4. Move Toward Your Goals. Develop some realistic goals. Do something regularly — even if it seems like a small accomplishment — that enables you to move toward your goals. Instead of focusing on tasks that seem unachievable, ask yourself, "What's one thing I know I can accomplish today that helps me move in the direction I want to go?"

5. Take Decisive Actions. Act on adverse situations as much as you can. Take decisive actions, rather than detaching completely from problems and stresses and wishing they would just go away.

6. Look for Opportunities for Self-Discovery. People often learn something about themselves and may find that they have grown in some respect as a result of their struggle with loss. Many people who have experienced tragedies and hardship have reported better relationships, a greater sense of personal strength even while feeling vulnerable, an increased sense of self-worth, a more developed spirituality and a heightened appreciation for life.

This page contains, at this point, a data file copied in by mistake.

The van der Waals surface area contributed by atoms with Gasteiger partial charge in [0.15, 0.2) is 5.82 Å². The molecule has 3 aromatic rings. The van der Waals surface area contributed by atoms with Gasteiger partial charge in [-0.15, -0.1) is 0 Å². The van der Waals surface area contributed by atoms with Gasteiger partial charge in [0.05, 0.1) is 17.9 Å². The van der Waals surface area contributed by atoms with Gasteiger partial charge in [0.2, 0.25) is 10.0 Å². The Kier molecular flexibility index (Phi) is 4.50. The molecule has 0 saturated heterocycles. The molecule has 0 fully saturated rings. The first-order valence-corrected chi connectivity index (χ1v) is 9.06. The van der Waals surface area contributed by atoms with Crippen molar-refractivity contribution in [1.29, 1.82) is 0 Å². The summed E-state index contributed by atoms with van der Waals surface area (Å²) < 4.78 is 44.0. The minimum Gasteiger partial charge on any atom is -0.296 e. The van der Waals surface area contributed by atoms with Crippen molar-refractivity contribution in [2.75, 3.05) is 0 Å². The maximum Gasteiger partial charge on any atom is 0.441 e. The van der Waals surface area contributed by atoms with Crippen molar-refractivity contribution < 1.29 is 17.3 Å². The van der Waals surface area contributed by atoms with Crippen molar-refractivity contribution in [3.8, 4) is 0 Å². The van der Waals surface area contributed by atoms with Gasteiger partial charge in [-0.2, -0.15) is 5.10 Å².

7. Nurture a Positive View of Yourself. Developing confidence in your ability to solve problems and trusting your instincts helps build resilience.

8. Keep Things in Perspective. Even when facing very painful events, try to consider the stressful situation in a broader context and keep a long-term perspective. Avoid blowing the event out of proportion.

9. Maintain a Hopeful Outlook. An optimistic outlook enables you to expect that good things will happen in your life. Try visualizing what you want, rather than worrying about what you fear.